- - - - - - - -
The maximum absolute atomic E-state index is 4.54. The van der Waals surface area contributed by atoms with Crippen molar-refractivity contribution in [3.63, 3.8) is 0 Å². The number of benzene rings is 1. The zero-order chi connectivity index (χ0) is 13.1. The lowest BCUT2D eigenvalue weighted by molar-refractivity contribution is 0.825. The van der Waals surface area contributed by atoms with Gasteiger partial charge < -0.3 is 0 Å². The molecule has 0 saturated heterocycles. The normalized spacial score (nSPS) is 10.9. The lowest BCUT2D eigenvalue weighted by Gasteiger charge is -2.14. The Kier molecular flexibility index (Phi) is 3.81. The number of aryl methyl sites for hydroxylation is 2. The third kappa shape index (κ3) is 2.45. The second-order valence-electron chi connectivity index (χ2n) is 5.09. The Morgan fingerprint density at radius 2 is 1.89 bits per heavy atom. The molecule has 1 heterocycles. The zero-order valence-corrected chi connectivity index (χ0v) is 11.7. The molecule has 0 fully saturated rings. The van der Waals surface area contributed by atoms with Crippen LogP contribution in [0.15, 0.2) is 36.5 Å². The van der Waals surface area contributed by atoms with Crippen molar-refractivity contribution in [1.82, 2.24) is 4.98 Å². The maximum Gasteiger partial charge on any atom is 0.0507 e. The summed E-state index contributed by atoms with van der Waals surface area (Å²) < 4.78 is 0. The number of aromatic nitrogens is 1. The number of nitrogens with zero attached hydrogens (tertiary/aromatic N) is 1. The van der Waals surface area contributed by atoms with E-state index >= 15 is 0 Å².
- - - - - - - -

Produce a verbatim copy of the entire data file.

The maximum absolute atomic E-state index is 4.54. The van der Waals surface area contributed by atoms with Crippen molar-refractivity contribution in [3.63, 3.8) is 0 Å². The number of benzene rings is 1. The zero-order chi connectivity index (χ0) is 13.1. The lowest BCUT2D eigenvalue weighted by molar-refractivity contribution is 0.825. The van der Waals surface area contributed by atoms with Gasteiger partial charge < -0.3 is 0 Å². The molecule has 0 saturated heterocycles. The normalized spacial score (nSPS) is 10.9. The lowest BCUT2D eigenvalue weighted by Gasteiger charge is -2.14. The Kier molecular flexibility index (Phi) is 3.81. The number of aryl methyl sites for hydroxylation is 2. The third kappa shape index (κ3) is 2.45. The second-order valence-electron chi connectivity index (χ2n) is 5.09. The Morgan fingerprint density at radius 2 is 1.89 bits per heavy atom. The molecule has 1 heterocycles. The zero-order valence-corrected chi connectivity index (χ0v) is 11.7. The molecule has 0 fully saturated rings. The van der Waals surface area contributed by atoms with Crippen LogP contribution in [0.15, 0.2) is 36.5 Å². The van der Waals surface area contributed by atoms with Crippen molar-refractivity contribution in [1.82, 2.24) is 4.98 Å². The maximum Gasteiger partial charge on any atom is 0.0507 e. The summed E-state index contributed by atoms with van der Waals surface area (Å²) < 4.78 is 0. The number of aromatic nitrogens is 1. The number of nitrogens with zero attached hydrogens (tertiary/aromatic N) is 1. The van der Waals surface area contributed by atoms with E-state index >= 15 is 0 Å².